1. Thank you, Joan. I might move the rosemary and the lemon balm into a shadier spot then. I appreciate your comment!

  2. I absolutely adore herbs. Your photos are just beautiful and I love the pots they are planted in! Like Joan, my rosemary is in partial shade. Maybe that's the key?? :)

  3. Thank you, Staci. Yes, that might be the key! I know I had at least one of the former rosemary plants in direct sun on the southwest side of a building, so it was extremely hot and bright.

  4. I love chocolate mint! I need to get some since I left it all behind when I moved. I've found that rosemary doesn't like my clay soil because it stays too wet. I would imagine it should be happy in a well drained pot. They also don't like humidity. Good luck with yours!

  5. Kathi at Oak Hill Homestead11:48 AM

    Isn't chocolate mint lovely, Julie? I wish you were close enough that I could share. Thank you for the tips on rosemary too.

  6. Your posts are so peaceful and fresh looking! I enjoy reading them. Thank you for linking up with the Art of Homemaking Mondays. P.S. One thing I can't grow for the life of me is cilantro! They always dry up! I have never tried rosemary yet.

  7. Kathi at Oak Hill Homestead6:47 AM

    Hi Jes, thank you for stopping by. I'm trying cilantro for the first time. I'll try to be diligent about watering it so it won't dry out.

  8. I am really getting interested in growing herbs and have found so many uses for what I already have in my garden. I have a new love for lemon balm and just can't use it enough!

  9. Kathi at Oak Hill Homestead12:01 PM

    Lemon balm smells SO good too! Thank you for stopping by and commenting, Tracy. May your garden grow bountifully!

  10. Your herb garden is looking lively!
    Don't you just love an enamel pot?!

    I love the scent of herbs too, and often find myself rubbing them between my fingers just to enjoy.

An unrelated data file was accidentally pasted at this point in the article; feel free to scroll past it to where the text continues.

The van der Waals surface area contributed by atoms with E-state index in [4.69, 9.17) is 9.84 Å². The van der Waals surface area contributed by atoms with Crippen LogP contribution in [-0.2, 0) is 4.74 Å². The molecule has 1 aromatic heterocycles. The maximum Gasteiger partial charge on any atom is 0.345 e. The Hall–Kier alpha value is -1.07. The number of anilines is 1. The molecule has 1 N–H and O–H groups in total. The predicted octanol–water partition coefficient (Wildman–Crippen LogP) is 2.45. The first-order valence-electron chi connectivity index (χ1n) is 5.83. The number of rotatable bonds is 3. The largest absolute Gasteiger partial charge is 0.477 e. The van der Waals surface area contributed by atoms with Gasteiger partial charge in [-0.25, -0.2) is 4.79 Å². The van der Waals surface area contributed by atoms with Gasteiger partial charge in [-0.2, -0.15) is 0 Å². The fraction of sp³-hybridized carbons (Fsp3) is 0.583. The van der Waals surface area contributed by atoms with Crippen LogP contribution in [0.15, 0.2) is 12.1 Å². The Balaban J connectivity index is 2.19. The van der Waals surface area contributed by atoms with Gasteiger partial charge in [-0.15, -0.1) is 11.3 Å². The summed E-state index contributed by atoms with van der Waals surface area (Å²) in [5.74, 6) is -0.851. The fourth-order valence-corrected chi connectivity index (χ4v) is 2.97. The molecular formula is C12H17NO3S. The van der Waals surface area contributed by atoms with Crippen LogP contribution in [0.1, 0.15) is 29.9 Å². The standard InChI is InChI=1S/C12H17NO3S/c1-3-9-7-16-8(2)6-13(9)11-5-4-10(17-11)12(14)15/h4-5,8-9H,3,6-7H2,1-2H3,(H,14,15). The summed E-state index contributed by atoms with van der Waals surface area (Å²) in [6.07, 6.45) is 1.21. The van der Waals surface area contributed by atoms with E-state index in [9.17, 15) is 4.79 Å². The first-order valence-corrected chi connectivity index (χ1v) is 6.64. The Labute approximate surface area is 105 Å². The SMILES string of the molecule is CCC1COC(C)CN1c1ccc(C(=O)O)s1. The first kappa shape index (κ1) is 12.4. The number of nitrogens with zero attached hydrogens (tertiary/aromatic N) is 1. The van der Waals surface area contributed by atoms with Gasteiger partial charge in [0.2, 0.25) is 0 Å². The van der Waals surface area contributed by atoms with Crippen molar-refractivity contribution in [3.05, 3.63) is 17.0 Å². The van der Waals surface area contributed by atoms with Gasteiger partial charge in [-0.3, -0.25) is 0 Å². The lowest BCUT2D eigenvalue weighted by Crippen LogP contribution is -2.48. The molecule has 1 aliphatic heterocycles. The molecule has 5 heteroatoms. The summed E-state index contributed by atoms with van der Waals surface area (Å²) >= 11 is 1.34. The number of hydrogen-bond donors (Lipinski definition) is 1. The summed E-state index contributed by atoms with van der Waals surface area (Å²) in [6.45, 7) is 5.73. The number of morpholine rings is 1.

We have one rosemary by our mailbox facing north in full sun which gets watered by sprinklers a few times a week and the other is planted on the East side of the house and gets very little water. I know most herbs don't like wet feet. HTH!

  11. Kathi at Oak Hill Homestead1:20 PM

    Thank you, Daisy. I know I drowned one rosemary plant and probably didn't water the next one enough. Hopefully I'll find a good balance this time. We've had over 3" of rain this week, but at least the pot is well-draining.

  12. I'm envious of your rosemary. I never have very good luck with it. I'm trying a new location this year, so I'm hoping for better results. Thank you so much for sharing on Green Thumb Thursday.

  13. Kathi at Oak Hill Homestead7:08 AM

    Thank you, Jessica. I hope your new location works out better this year. I think, for me, the "well-drained pot" might be key, instead of being planted in the heavy clay soil we have here.

  14. I love rosemary, but have not had luck with seeds. But you can take cuttings off the plant you bought. The trick with cuttings is to root them in water in a blue Ball canning jar. I don't know why it works, but it does. I have tried a clear glass jar, but not had success, so I always use a blue jar.

  15. Kathi at Oak Hill Homestead8:53 PM

    Linda, thank you for that tip. How funny that you've had the best results with blue canning jars. I wonder if it's the quality of light? I do have several blue jars, and plan to take some cuttings as soon as I think the rosemary plant is big enough, so I will give this a try. I want extras just in case!